Cable TV argues that its pole attachments must of necessity use “excess” pole space, that is, space not used for service to the customers of the utility. Based on this premise it reasons that since the “excess” space is not necessary for the performance of the duties of the utility, it follows that the commission has no jurisdiction over that space and the leasing of it for cable TV attachments.
However, we see no basis for “carving up” jurisdiction as to a single item of tangible personal property such as a pole for jurisdictional purposes. The commission has been given authority to regulate, among other things, the lease or other encumbrance of “the whole or any part” of its equipment. The poles are tangible personal property which are necessary or useful to fulfill the utilities' duties and therefore considering a proposal to lease or encumber any part of them properly belongs to the commission and requires its approval.
Authorities from jurisdictions other than Illinois which have considered similar problems are not of great value inasmuch as the statutory authority is not necessarily the same as that in Illinois. However, we view with approval the reasoning of one court which has considered the problem:
“Utility poles clearly are an essential part of the physical plant required to provide the utility service under regulation, the cost of which, must, therefore, be recovered from charges for that service. Because cable television operators use the same poles that are used to deliver essential electric and telephone service abuses by cable television operators could potentially disrupt such service. The Public Service Commission's obligation to assure that the State's citizens receive safe and adequate telephone and electric service must necessarily extend to oversight of the growing use of utility poles for CATV cables in order that this auxiliary use does not interfere with the primary purpose of utility poles, the provision of electric and telephone service.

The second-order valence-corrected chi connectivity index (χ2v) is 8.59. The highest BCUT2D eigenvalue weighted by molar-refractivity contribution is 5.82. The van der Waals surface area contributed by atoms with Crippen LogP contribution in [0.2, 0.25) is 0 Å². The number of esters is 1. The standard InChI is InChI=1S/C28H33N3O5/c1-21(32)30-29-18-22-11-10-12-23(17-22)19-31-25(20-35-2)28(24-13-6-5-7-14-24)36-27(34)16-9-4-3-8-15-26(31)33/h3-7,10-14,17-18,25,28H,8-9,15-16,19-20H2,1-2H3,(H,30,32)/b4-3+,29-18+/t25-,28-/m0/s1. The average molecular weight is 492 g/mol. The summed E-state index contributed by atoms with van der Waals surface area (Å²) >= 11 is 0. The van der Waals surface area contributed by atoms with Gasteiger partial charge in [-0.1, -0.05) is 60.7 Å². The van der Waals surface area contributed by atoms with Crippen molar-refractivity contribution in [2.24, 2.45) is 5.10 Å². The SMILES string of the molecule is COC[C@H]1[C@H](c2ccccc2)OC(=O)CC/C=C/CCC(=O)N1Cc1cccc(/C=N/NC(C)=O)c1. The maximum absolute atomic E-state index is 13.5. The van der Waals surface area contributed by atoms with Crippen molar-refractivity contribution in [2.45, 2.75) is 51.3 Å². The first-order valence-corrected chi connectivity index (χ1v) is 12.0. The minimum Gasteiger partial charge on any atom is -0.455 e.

The record in this proceeding shows that utilities have a virtual monopoly over the pole space that is often a necessity for the operation of a CATV system. A utility's relationship to cable television operators in its service area is, in many ways, analogous to its relationship to its other customers, and carries the same potential for undue discrimination and other monopoly abuses.
It is our opinion that the Public Service Commission has jurisdiction over pole attachment rates and policies in order to ensure that both cable television operators and utility customers bear reasonable shares of the costs incurred by utilities in constructing, maintaining and owning their pole facilities.“ General Tel. Co. of Upstate N. Y. v. P. S. C., 63 A.D.2d 93, 406 N.Y.S.2d 909, 912 (1978).
In this view of the case, we do not reach the determination of whether the federal statue is unconstitutional as claimed by the ICC or constitutional as found by the trial court. Since we have concluded that the Commission has the power to regulate leasing activities it follows that it is under the mandate to assure that the charges are “just and reasonable” (see section 32 of the Public Utilities Act). Fulfilling that mandate necessarily entails balancing the interests of Cable TV subscribers with the other interests at stake; such balancing is all that the federal statute can reasonably be read to require.
We therefore affirm the judgment.
1. It is conceded that the quoted term includes telephone cables as well as poles.
SEIDENFELD, Presiding Justice:
UNVERZAGT and VAN DEUSEN, JJ., concur.
Docket No: No. 79-308
Decided: April 03, 1980
Court: Appellate Court of Illinois, Second District.